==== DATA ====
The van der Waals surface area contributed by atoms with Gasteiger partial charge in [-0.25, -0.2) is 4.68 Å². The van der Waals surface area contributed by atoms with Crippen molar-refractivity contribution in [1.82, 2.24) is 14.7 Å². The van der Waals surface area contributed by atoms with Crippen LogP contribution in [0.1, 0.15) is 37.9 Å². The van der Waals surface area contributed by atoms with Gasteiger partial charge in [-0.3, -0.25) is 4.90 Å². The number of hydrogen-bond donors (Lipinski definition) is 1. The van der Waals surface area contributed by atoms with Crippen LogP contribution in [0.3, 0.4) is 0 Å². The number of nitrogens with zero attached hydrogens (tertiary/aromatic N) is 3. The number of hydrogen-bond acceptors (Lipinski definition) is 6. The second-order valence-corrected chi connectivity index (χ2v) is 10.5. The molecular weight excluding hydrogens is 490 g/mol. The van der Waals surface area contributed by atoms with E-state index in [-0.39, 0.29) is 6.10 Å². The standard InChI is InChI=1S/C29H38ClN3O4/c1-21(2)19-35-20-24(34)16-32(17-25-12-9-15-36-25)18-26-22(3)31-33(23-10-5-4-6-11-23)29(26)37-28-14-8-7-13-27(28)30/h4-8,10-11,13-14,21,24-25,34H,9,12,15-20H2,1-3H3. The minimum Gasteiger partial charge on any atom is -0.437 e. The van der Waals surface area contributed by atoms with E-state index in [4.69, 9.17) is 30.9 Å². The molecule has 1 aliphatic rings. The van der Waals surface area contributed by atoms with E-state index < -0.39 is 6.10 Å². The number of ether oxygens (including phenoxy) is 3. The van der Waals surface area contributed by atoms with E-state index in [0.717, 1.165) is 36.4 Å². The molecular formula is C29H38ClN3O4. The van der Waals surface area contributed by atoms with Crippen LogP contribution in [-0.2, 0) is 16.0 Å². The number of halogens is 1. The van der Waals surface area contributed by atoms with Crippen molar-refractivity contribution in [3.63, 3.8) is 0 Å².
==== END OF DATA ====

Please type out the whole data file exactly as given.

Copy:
The van der Waals surface area contributed by atoms with Gasteiger partial charge in [-0.25, -0.2) is 4.68 Å². The van der Waals surface area contributed by atoms with Crippen molar-refractivity contribution in [1.82, 2.24) is 14.7 Å². The van der Waals surface area contributed by atoms with Crippen LogP contribution in [0.1, 0.15) is 37.9 Å². The van der Waals surface area contributed by atoms with Gasteiger partial charge in [-0.3, -0.25) is 4.90 Å². The number of hydrogen-bond donors (Lipinski definition) is 1. The van der Waals surface area contributed by atoms with Crippen LogP contribution in [0.3, 0.4) is 0 Å². The number of nitrogens with zero attached hydrogens (tertiary/aromatic N) is 3. The number of hydrogen-bond acceptors (Lipinski definition) is 6. The second-order valence-corrected chi connectivity index (χ2v) is 10.5. The molecular weight excluding hydrogens is 490 g/mol. The van der Waals surface area contributed by atoms with E-state index in [-0.39, 0.29) is 6.10 Å². The standard InChI is InChI=1S/C29H38ClN3O4/c1-21(2)19-35-20-24(34)16-32(17-25-12-9-15-36-25)18-26-22(3)31-33(23-10-5-4-6-11-23)29(26)37-28-14-8-7-13-27(28)30/h4-8,10-11,13-14,21,24-25,34H,9,12,15-20H2,1-3H3. The minimum Gasteiger partial charge on any atom is -0.437 e. The van der Waals surface area contributed by atoms with E-state index in [4.69, 9.17) is 30.9 Å². The molecule has 1 aliphatic rings. The van der Waals surface area contributed by atoms with E-state index < -0.39 is 6.10 Å². The number of ether oxygens (including phenoxy) is 3. The van der Waals surface area contributed by atoms with E-state index in [0.717, 1.165) is 36.4 Å². The molecular formula is C29H38ClN3O4. The van der Waals surface area contributed by atoms with Crippen LogP contribution in [-0.2, 0) is 16.0 Å². The number of halogens is 1. The van der Waals surface area contributed by atoms with Crippen molar-refractivity contribution in [3.63, 3.8) is 0 Å².